Australian state comparison – the big two dominating

 

With the mining boom well and truly behind us, Australia’s current two-speed economy favours the big two (New South Wales and Victoria).

Let’s review some key economic indicators across the states to assess current performance.

The broadest measure of activity is growth in state final demand (the total value of goods and services that are sold in a state, excluding net exports and inventories). In the year to December 2016, Western Australia state final demand shrank 7.8% as business investment activity fell away, while Queensland grew only 1.8%. In contrast, New South Wales (4.1%) and Victoria (3.4%) posted very solid gains, highlighting the relative strength of these economies at present.

It’s a stark story in terms of jobs growth. Victoria added over 95,000 jobs in the year to February 2017 (over the previous year), while New South Wales performed strongly also, adding a touch over 60,000 jobs. South Australia, ACT and NT produced only modest gains over the same period, while Tasmania, Queensland and Western Australia went backwards. It should be noted that Victoria recorded much of its growth in the back end of 2016, while New South Wales’ jobs came in the earlier part of year. This has meant the most recent labour force figures skew the growth contribution more favourably towards Victoria at the expense of New South Wales.

Chart: Employment growth by State

economy
Source: ABS cat. 6202.0 – Labour force

Consequently, the relatively stronger states of Victoria and New South Wales are now attracting interstate residents or limiting outflows, as people move from the more difficult employment conditions of Western Australia and South Australia, in particular. Combined with traditionally strong overseas migration, population growth in Victoria (2.1%), New South Wales (1.4%) and Queensland (1.4%) is comfortably ahead of the other states.

Low national wage growth is reflected across all states, with the highest growth in the year to December being recorded in Tasmania (2.4%). South Australia (2.2%) and New South Wales (2.1%) follow, while Western Australia brings up the rear, mustering a weak 1.4% growth.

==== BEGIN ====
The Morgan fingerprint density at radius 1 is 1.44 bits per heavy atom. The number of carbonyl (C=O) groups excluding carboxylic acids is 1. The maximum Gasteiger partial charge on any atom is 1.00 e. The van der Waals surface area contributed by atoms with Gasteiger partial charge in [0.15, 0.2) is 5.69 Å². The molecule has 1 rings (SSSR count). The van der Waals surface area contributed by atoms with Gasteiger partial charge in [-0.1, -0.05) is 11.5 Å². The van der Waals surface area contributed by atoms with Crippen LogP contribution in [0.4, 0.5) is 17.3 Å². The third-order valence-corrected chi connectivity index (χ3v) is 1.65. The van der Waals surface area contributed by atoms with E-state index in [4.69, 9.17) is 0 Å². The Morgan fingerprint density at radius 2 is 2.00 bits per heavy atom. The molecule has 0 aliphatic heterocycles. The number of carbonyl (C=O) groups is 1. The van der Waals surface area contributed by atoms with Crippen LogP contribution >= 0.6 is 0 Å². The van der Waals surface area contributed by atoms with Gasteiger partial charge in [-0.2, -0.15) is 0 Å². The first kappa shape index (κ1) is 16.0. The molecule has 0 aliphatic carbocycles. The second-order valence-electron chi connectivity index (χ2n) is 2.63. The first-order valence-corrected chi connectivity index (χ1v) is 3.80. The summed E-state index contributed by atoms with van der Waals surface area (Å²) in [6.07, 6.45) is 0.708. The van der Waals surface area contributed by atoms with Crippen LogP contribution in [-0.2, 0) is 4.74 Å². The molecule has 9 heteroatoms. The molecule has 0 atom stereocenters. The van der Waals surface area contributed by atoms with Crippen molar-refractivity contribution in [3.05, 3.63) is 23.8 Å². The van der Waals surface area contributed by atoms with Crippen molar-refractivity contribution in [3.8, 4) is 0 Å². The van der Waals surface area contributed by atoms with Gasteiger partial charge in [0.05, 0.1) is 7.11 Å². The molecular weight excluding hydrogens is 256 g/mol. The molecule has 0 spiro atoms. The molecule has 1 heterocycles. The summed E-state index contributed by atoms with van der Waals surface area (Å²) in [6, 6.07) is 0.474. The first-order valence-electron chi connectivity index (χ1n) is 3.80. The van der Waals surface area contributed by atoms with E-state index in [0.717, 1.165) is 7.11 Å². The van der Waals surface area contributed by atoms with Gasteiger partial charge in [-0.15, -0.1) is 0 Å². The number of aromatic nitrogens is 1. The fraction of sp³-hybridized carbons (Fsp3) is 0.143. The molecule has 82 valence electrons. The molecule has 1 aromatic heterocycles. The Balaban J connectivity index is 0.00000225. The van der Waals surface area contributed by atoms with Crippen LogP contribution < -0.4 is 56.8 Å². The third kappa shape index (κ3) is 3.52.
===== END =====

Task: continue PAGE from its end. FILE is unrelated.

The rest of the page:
Over the 12 months to December 2016, inflation remains low at only 1.5% nationally on the headline measure. Sydney saw the fastest growth with prices rising 1.8%, equalled by Canberra, while prices rose by only 0.4% in Perth, and Darwin saw a rare negative result (prices declining by 0.4% over the year), reflecting weak demand.

Retail trade remains positive across all States, with the strongest growth through the year to January being in South Australia (4.5%) followed by Victoria (3.8%), Tasmania (3.5%) and New South Wales (3.2%). Falling consumer confidence and rising job insecurity has burdened retail in Western Australia, recording a modest 1.2% growth over the same period.

New South Wales and Victoria remain the key drivers of national housing activity, with residential building approvals growing 10.1% and 10.0%, respectively in the year to January 2017. By contrast in Western Australia, approvals fell 22.0% over the same period.

This comes as house prices across the country continue to rise, with Sydney and Melbourne driving much of the growth. While this strength has supported a period of rapid residential property construction, it’s also come at a cost. Rising housing unaffordability has seen household debt relative to income rise to 187%, with new buyers in Sydney and Melbourne likely to be the most leveraged.

Economic activity across the states has flipped on its head in recent years, with the big two now well and truly the leaders. But the foundations of this growth are partly built on an over-heated housing market, while the north and west of the country retain good connections with Asian economies which are picking up speed. So, don’t be surprised if we flip again in the next few years.

David Rumbens is a Deloitte Access Economics partner and co-author of our Weekly Economic Briefing.

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